11. Expanding and contracting categories boundaries offers an interesting explanation that can be operationalized by our machine learning algorithms today. I do wonder, however, if this can not just become another version of the symbol-grounding problem. We say that these areas expand and contract, but to understand and investigate this necessitates taking a “snapshot” at a given time, whereby a set of neurons will presumably encode the boundaries as they exist at that time. I can’t quite wrap my head around the implications of this, but it seems to me like we will still run into the same un-investigatable problem.

    1. Hey nirtiac,

      I think a key difference in the case of categorical perception is that there is empirical data associated with the operational definition of CP (see the page 3 explanation of a learned CP experiment and Figure 2 in Reading 6a). Without needing to take a snapshot of neural nets, we can effectively determine what stimuli are perceived categorically (like blue and green) and what stimuli are not (like black and white). We can teach CP, we can recreate CP-like effects with computational modeling, and we can determine if someone perceives a stimulus categorically, even if they do not speak our language, or any language at all. CP is functionally defined.

      However, this is all different than from the symbol grounding problem because symbol grounding requires consciousness. And because of the other minds problem, we can never know if symbol grounding is actually occurring like we can with CP. As such, it is unclear if we will ever be able to determine how it is happening. However, since we can determine if CP is actually occurring, it's more reasonable to assume we will eventually be able to determine how it works as well.

    2. Functionally defined however, which still means we are doing black-box experiments.


  12. I have a few confusions in regards to the Whorf Hypothesis.
    While I think there may be some truth in the sense that language does influences how we perceive the world, I disagree with the idea that “colors are perceived categorically only because they happen to be named categorically” (p. 3). I think his statement is backwards. We don’t perceive colors categorically because we name them categorically. Rather, we name them as we do because that’s the way we see them, no? Regardless of the name we attribute to a given color, we all see colors more or less the same way. As Harnad says, wee all know red when we see red and blue when we see blue and the fuzziness between colors regardless of having a name for labeling it. So I come to understand that our color perception is not a Whorfian effect, but perhaps our cultural differences in color perception are? But at the basis, colors are not perceived categorically because they’re named categorically.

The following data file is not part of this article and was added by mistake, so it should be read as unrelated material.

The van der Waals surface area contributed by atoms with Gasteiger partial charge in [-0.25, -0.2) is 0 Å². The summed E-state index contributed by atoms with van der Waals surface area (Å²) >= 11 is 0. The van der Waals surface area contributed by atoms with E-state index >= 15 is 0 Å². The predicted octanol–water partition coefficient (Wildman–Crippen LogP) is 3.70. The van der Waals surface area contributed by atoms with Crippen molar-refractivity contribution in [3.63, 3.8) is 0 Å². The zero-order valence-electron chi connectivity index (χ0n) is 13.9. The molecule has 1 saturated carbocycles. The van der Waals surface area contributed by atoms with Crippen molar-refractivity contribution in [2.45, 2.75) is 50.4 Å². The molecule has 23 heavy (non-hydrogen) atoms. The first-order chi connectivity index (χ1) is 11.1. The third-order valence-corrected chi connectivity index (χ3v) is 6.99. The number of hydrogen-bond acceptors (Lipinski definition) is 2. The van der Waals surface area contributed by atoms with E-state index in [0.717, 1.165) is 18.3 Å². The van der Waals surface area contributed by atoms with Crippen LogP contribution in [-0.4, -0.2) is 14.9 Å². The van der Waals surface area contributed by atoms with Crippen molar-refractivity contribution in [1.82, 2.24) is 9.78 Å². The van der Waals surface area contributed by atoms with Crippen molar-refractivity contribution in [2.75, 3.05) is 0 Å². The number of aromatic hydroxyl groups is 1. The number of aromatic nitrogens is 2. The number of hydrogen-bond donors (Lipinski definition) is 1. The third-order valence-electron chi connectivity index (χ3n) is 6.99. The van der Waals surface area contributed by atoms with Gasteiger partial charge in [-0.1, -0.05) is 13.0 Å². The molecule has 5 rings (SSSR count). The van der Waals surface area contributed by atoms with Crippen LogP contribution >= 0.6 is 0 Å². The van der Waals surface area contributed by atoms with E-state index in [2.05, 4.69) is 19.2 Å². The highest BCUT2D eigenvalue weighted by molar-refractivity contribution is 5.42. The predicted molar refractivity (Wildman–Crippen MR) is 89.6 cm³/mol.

Since we use language to label concepts, it’s interesting to think about categorization without language. Is language necessary to categorize?
    I think we have a basic set of concepts that we need to ground in sensorimotor capacities. Once those are grounded, we can start grounding other concepts through hearsay. But is grounding one concept considered categorization?
    I mean there are quite a few categories that are learned before they are linguistically labeled. I think language can certainly help us categorize, whether it is necessary though that is something else.

    1. Hi Cait,

      I was actually thinking the same thing while reading about the Whorf Hypothesis. I agree that it seems more likely that we have the ability to categorize and that plays a role in how our language categorizes things. Just to add onto this thought, I wonder if part of the reason why different cultures categorize things like colors differently could be due to a genetic difference in perception?

    2. Hi,

      I definitely feel that our language has a lot to do with how we perceive.

      For instance, our ancestors did not have a word for 'blue' and hence could not understand the colour the way we do (source: I'm sure they saw blue but didn't know that they were seeing blue.

      I do not think this is because of genetic differences. A quick google search will give you more examples. I guess we understand 'blue' better than our ancestors because we are aware of the fact that we are perceiving blue because we have a term for it.

      Is it possible to extend this argument to other areas such as emotions? For example, Korea has "han" which means feeling sad and hopeful at once and German has "Schadenfreude" which means feeling joy at someone else's failure. We all feel the same emotions, but if we have terms for them in different languages, will that affect the way we think of them?

  13. According to the Whorf Hypothesis … colors are perceived categorically only because they happen to be named categorically: Our subdivisions of the spectrum are arbitrary, (page 3)

    I had some trouble understanding where the Whorf Hypothesis fits into this whole argument, especially considering how many different ways we approach it throughout the article. Dr. Harnad immediately provides evidence to the contrary, proving that people still categorize (in a functional sense) the color spectrum the same way regardless of how they name or subdivide.